Soft Codec Integration

With more and more customers adopting Microsoft Lync, and organizations still not able to fully stamp out consumer communication platforms such as Google Hangouts, Skype, OoVoO and the like the importance for high quality products to interface with these platforms has reached a boiling point. For a while there was one company that was ahead of the curve, Vaddio, offering USB PTZ cameras, and the AV bridge to work with computer based applications. This year, however, there were many companies that offered soft codec integrative capabilities. From full room systems designed to work with Lync, to affordable PTZ cameras that plug in via USB.

Laser Projectors

I’m not a huge fan of heights. Don’t get me wrong, I don’t freak out in a car on a bridge, or become terrified when staying in a top-floor hotel, but the idea of being in a lift, or on a tall ladder causes me to cringe. I was really excited about lampless projectors last year, like really excited. Unfortunately I was let down by units that weren’t bright, had terrible contrast ratio and appalling color depth. I understand there were limitations of the strength of the laser that could be used, but it was so disappointing.  This year, however, I was pleasantly surprised by the beauty, depth and richness of the images coming from lampless projectors, ranging from small, low-lumen projection systems to 12,000 ANSI Lumens, 4K, laser projectors. The inner acrophobia suffering part of me is thankful the days where I must climb a tall ladder, or get on a shaky lift for routine, frequent, maintenance is coming to a end.

Hopefully you got a high-level overview of what InfoComm 2014 was all about. Obviously I could write significantly more at lenght about specific products and applications that I thought were absolutely perfect and others that weren’t. If you’re interested in more, please feel free to contact me and I’d be happy to chat with you about it.

 

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Barco ClickShare: One click to rule them all?

barco clickshareWith InfoComm rapidly approaching, here in just a few days, I’ve finally gotten my hands on the third and final wireless display unit I wanted to test from last year’s InfoComm, the Barco ClickShare. The other two units I’ve taken a look at already are Crestron’s AirMedia and Christie’s Brio. I still believe we’re in the genesis of wireless display, and I look forward to these units evolving over time, like all technology does. I must admit, I really liked the Barco ClickShare units I tested, the CSM-1, the small, and the CSC-1 the large; both functioned well and with two different sizes each with different levels of functionality, the Barco ClickShare seems like it could be a real solid platform. Here’s some more details:

Couldn’t Get Enough:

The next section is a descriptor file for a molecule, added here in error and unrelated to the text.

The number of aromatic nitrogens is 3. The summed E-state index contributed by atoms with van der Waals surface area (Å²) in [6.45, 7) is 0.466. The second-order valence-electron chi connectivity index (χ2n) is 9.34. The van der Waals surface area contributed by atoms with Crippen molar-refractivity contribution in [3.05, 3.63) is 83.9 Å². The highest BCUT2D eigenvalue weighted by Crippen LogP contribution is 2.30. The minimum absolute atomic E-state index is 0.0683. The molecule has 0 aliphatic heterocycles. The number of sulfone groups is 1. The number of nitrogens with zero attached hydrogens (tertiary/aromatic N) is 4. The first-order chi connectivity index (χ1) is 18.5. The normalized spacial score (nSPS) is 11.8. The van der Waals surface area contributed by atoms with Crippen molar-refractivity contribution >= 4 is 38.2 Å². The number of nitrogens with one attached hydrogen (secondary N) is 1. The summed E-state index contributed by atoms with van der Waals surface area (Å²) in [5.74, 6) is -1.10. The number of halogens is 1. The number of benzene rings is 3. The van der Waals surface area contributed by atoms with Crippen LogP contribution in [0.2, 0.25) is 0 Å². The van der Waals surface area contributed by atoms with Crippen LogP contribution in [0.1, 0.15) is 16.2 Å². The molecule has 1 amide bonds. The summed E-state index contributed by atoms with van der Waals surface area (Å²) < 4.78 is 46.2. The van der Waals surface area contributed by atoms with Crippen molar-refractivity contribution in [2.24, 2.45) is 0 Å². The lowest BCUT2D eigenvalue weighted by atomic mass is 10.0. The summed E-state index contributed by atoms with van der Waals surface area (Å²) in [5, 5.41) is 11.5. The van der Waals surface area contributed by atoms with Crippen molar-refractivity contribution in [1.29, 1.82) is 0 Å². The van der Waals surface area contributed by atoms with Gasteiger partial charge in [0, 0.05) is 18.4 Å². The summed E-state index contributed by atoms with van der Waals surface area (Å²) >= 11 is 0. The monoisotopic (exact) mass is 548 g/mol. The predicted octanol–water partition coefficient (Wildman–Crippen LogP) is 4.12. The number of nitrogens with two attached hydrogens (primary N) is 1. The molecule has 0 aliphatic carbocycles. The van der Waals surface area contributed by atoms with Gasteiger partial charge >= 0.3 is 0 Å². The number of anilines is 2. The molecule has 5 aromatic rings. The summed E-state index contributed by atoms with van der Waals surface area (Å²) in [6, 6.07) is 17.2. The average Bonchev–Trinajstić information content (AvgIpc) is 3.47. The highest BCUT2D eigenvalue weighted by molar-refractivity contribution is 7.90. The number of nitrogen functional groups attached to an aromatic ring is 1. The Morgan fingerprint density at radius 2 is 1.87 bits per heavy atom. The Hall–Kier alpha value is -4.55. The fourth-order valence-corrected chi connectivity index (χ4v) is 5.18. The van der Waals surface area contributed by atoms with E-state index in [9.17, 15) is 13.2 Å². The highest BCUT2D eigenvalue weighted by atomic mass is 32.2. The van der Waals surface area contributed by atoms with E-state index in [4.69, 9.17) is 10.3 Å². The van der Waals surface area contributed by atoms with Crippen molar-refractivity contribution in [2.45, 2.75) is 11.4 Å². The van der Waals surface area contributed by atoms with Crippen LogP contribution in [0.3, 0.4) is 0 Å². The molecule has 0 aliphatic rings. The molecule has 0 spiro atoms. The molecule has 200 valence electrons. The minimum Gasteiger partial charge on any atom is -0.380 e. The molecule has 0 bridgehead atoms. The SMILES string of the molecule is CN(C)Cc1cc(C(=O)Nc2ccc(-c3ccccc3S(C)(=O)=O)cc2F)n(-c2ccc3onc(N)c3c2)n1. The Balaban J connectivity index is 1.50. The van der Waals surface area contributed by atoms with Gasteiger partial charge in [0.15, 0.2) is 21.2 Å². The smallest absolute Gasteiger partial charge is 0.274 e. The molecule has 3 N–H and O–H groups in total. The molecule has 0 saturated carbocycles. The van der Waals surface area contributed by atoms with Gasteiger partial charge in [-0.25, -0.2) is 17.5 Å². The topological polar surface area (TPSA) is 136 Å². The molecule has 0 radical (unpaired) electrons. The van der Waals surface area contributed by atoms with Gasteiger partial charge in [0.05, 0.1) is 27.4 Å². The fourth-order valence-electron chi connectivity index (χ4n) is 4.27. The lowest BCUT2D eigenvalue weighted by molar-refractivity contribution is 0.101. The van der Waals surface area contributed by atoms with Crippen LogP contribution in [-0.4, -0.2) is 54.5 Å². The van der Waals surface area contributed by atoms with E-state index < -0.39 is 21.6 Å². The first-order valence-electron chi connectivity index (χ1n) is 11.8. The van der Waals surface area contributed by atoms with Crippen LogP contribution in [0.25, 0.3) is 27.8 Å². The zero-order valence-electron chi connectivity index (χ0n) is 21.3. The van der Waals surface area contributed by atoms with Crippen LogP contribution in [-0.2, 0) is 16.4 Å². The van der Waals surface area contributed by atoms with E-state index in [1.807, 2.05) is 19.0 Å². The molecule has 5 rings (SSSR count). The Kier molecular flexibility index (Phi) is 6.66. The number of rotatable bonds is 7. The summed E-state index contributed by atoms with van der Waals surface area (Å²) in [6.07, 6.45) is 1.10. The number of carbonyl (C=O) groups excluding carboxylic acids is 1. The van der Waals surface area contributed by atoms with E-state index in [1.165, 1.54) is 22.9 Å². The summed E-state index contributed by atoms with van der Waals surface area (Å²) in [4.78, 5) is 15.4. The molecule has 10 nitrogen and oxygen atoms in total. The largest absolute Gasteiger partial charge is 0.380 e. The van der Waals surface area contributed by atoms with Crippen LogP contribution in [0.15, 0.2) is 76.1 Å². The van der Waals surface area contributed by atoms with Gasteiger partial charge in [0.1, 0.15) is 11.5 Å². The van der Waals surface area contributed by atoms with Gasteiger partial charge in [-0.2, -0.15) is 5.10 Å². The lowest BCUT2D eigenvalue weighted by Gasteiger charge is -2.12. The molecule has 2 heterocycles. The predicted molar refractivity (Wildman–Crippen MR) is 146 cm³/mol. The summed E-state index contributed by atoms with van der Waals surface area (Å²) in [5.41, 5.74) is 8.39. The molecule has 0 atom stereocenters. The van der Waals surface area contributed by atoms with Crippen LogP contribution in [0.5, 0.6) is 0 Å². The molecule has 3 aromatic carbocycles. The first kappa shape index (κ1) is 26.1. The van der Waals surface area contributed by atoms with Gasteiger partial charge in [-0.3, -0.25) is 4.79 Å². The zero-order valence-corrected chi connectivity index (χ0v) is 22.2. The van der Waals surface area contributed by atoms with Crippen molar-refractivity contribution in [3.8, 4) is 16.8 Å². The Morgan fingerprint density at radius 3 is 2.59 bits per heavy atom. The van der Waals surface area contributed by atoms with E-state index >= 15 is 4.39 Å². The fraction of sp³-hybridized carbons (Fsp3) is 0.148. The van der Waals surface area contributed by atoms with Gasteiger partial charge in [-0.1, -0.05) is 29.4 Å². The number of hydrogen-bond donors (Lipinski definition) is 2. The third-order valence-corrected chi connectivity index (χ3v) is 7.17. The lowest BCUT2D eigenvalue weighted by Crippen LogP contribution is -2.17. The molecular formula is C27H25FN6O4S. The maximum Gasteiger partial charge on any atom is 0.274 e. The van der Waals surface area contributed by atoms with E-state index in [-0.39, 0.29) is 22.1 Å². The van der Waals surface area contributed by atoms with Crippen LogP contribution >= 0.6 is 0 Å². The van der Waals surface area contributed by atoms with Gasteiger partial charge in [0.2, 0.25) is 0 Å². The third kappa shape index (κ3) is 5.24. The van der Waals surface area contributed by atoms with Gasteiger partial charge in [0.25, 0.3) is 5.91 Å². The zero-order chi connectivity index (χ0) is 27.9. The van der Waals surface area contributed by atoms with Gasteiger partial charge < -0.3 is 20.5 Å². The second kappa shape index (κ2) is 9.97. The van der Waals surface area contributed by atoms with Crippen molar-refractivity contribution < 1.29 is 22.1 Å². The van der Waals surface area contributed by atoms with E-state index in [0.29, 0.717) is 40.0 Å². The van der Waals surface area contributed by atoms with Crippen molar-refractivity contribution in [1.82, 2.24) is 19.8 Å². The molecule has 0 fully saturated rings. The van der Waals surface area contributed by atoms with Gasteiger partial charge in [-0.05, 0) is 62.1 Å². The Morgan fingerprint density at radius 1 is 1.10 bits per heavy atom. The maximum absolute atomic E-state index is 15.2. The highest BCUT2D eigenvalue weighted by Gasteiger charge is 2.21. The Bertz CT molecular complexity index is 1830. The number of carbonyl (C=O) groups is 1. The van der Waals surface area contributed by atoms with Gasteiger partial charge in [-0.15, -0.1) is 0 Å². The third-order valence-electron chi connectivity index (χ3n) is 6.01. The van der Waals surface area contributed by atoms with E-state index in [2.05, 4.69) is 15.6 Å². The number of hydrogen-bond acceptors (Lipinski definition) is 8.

• Frame rate: One problem I’ve had with other wireless display units is choppiness, or lag, in display. The Barco ClickShare flawlessly played a youtube video from my laptop, something that other wireless display units had significant trouble doing. There was no choppiness, or lag, and the audio synced with the video flawlessly, separating this device from its competition, as a true all-in-one solution for a smaller conference room or meeting space.
  • Admin console- The device administration interface was easy to navigate and feature rich, allowing the administrator to not only change the Barco ClickShare splash screen appearance and device settings such as IP address, but also see which Buttons are connected, and which Buttons need to be re-paired with the base station; as well as upload new firmware and sift through logs for troubleshooting purposes.
  • Mirroring lag- The Barco ClickShare mirrors the connected device’s desktop for mac and windows machines. The lag is negligible, to the point where I had no difficulty performing software training using the device, and real time document editing with a room full of people.
  • Physical Size- The Barco ClickShare comes in two models, each with different features and available functionalities. A comparison between the two models can be found here . The smaller unit, the CSM-1 is an ideal size for small huddle rooms and medium-sized conference rooms, where a full rack might not be available. The unit is small enough to fit behind a display, and in my testing I affixed it to the back of my flat panel monitor.  The larger unit, is a bit bulkier, standing over 1 RU in height, and not a full width. Although it could easily be set up on top of a credenza or other AV furniture in a conference room.
  • Connectivity- The Barco ClickShare connection is made between the Button and the BaseUnit, meaning it transmits separate of the network. This is ideal for organizations with strictly guarded networks, or where interfacing with the network team can be difficult. The connection between the Button and the Base Unit in the Barco ClicksShare uses AES encryption for the content and standard WPA2-PSK authentication for when connecting to the SSID given by the Base Unit for mobile connections. 

It Was Alright: